AP: Unfortunately the amenities at Chambers Bay were not that great. The clubhouse is so small that it wasn’t even used. We were set up in a 40,000 square foot tent. That’s how everything was. No clubhouse or locker rooms.
PIG: Does someone stock your locker with fresh boxes of balls and gloves?
AP: I am on full staff with Titleist. So inside I found 4 dozen ProV1’s, a half dozen gloves, and hats. That is common for every event whether it is Web.com or PGA tour. After that we have access to the clubs and putters, but I didn’t want to change anything because I was playing great with the equipment I had already.
PIG: The behind the scenes activities fascinate me. But back to golf; you pulled off an eagle in the second round on the short par 4, 12th. Tell us about that sequence:
AP: I hit my drive up the right and it kicked hard left. It rolled onto the green 15 feet short of the hole straight up the hill. I had gotten off to a bad start so I knew if I made the putt it could change everyone. I hit an aggressive putt and it poured right in the middle. Made birdie on the difficult 13th next and kept it going most of the day.
PIG: You completed round two at +5 and were hovering on the wrong side of the projected cut line. Nick Hardy, an amateur who plays for Illinois, bogeyed his last hole late in the day Friday allowing 15 players, including you, to make the cut. Take us through the time from when you finished to when you were certain you had made it to the weekend.
AP: Sitting around on a Friday hovering around the cut line is something many people don’t know about. For me it doesn’t bother me too much since it can happen a lot. But with friends and family there we were refreshing every 10 minutes. Once it came down to the last guy it was nerve racking. While you never want to root against anyone it was a huge sense of enjoyment when Nick made bogey on his last hole.
PIG: Flashback; Andy Pope, 2002 Illinois Junior Player of the Year. Do you feel some redemption for Illinois not giving you a golf scholarship with Nick getting you to the weekend?
AP: No, coach Small and I didn’t really get along great during the recruiting process. I have a lot of friends who played for Illinois so I don’t have any regrets not getting a scholarship to play there. Actually while at Xavier I think we beat them more than they beat us. That was the redemption.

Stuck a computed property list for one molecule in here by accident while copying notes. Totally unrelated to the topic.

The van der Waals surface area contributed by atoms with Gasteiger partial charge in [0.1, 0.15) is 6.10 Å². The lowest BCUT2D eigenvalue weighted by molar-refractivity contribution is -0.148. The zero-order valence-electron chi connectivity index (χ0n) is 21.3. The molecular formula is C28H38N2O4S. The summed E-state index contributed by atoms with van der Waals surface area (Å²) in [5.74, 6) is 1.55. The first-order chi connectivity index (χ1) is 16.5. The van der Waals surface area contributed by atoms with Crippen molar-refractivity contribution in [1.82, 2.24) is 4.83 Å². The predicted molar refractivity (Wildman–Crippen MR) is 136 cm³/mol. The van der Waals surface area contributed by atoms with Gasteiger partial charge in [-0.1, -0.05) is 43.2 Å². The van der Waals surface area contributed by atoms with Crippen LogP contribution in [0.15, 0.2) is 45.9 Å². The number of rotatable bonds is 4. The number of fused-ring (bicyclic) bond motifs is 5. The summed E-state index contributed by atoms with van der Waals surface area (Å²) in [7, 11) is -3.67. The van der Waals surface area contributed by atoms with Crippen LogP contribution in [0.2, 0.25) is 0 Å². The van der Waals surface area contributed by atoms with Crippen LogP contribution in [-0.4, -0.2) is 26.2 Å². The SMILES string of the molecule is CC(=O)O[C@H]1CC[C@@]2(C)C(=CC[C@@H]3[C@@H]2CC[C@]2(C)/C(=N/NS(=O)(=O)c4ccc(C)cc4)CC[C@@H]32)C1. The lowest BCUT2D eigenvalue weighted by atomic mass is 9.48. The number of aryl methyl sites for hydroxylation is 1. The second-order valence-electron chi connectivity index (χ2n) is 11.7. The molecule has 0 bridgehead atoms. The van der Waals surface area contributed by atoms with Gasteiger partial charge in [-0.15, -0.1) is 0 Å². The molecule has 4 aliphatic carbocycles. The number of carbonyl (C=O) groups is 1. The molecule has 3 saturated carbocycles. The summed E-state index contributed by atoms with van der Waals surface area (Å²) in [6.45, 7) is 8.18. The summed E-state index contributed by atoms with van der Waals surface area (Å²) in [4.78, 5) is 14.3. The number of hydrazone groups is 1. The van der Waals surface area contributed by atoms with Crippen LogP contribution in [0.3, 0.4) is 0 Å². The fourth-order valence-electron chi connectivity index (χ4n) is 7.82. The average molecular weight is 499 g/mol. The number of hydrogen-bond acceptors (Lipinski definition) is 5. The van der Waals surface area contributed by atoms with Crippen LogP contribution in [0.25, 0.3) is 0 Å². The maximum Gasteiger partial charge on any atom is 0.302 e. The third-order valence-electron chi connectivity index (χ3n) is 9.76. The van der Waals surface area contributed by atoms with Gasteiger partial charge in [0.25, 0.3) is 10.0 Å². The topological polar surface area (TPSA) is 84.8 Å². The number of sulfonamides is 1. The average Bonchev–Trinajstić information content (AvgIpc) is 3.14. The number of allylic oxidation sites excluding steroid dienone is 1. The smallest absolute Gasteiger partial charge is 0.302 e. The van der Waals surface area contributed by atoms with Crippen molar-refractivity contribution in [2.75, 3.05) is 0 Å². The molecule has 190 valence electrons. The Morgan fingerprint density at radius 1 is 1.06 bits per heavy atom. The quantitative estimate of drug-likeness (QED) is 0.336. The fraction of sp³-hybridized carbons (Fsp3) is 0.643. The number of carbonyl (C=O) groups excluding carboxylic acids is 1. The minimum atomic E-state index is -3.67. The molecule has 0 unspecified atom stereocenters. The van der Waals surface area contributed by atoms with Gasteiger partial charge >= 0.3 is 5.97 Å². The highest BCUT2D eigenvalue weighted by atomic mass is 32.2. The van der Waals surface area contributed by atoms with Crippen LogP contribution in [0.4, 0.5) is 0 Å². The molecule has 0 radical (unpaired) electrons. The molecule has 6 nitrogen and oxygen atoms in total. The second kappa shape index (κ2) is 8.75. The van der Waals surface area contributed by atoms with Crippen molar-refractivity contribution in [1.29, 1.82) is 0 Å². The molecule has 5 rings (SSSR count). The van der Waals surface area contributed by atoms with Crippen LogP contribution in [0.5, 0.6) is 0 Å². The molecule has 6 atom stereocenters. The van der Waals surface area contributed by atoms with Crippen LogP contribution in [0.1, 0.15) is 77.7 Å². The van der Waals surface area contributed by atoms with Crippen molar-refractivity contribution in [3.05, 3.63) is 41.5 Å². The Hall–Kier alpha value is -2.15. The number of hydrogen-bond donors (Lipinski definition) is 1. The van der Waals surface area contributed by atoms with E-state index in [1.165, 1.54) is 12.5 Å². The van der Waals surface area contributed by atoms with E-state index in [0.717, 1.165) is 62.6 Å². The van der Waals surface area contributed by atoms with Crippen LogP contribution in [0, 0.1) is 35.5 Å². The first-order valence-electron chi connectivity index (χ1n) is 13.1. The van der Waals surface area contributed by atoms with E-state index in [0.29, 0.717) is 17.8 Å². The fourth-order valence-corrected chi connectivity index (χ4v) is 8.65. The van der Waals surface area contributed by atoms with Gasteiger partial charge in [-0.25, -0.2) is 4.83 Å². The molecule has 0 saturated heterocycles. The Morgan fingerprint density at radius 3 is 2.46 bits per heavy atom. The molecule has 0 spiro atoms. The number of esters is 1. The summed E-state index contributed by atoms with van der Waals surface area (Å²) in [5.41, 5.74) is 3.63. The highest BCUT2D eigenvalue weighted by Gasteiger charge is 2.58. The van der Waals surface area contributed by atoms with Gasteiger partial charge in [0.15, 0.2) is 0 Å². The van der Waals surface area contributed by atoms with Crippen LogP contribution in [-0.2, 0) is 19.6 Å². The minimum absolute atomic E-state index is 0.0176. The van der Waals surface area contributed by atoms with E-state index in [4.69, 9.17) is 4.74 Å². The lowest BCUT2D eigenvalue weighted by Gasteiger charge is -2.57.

PIG: Making it to the weekend put you in a pretty elite field. It means you beat out the likes of Tiger, G’Mac, Bubba, Ricky and the list goes on. That is hard to get my mind around. How about yours?
AP: Beating some of the top players in the world just motivated me to more to get to the PGA tour full time. My game has progressed each year and I felt very comfortable playing in the Open and in Sea Island this year.
PIG: I’ve talked to several occasional watchers of golf on tv and they all stated how they were glued to their televisions during the U.S. Open. They were fascinated by the course with its brownness, hills, and strange looking greens. What was your impression of Chambers Bay?
AP: The course was great. The layout was awesome. I had never played a course like that so it was fun each time we teed it up. While having fescue throughout the entire course seems like a great idea I think they should change to Poa annua greens. The greens weren’t the best and were very inconsistent.
PIG: Did you get some good swag from the tournament?
AP: We got some neat stuff from the locals. Glass blown pieces with Chambers Bay on them. Titleist gave me a circle T headcover with the U.S. Open on it. That was probably the best thing.
PIG: How about some fresh gear from your sponsors? They must want you looking good on tv.
AP: Of course my clothing guys were excited. I wear QED Style and they hooked me up. I can’t thank them enough for the last three years. They have awesome products, especially their shirts. If you have a minute you should check out their website qedstyle.com.
PIG: I will definitely do that. And unless you have any more juicy inside the ropes tidbits to toss us, I’ll let you get back to the daily grind. Again congratulations on your U.S. Open success and best of luck the rest of the year.
AP: Thanks Matt. It really was a great experience. One thing most people don’t know about is that for practice rounds you have to sign up. So you can play with anyone you want to. I tried to play with Jordan but he bailed last minute because he played earlier in the day. To have Joe Hymel on my bag was so awesome. He is a great guy and player. And to spend Father’s Day playing in the U.S. Open and get to play with my son Tommy afterwards, I couldn’t have asked for anything else. I have to thank my wife Jackie for all her support along with my family.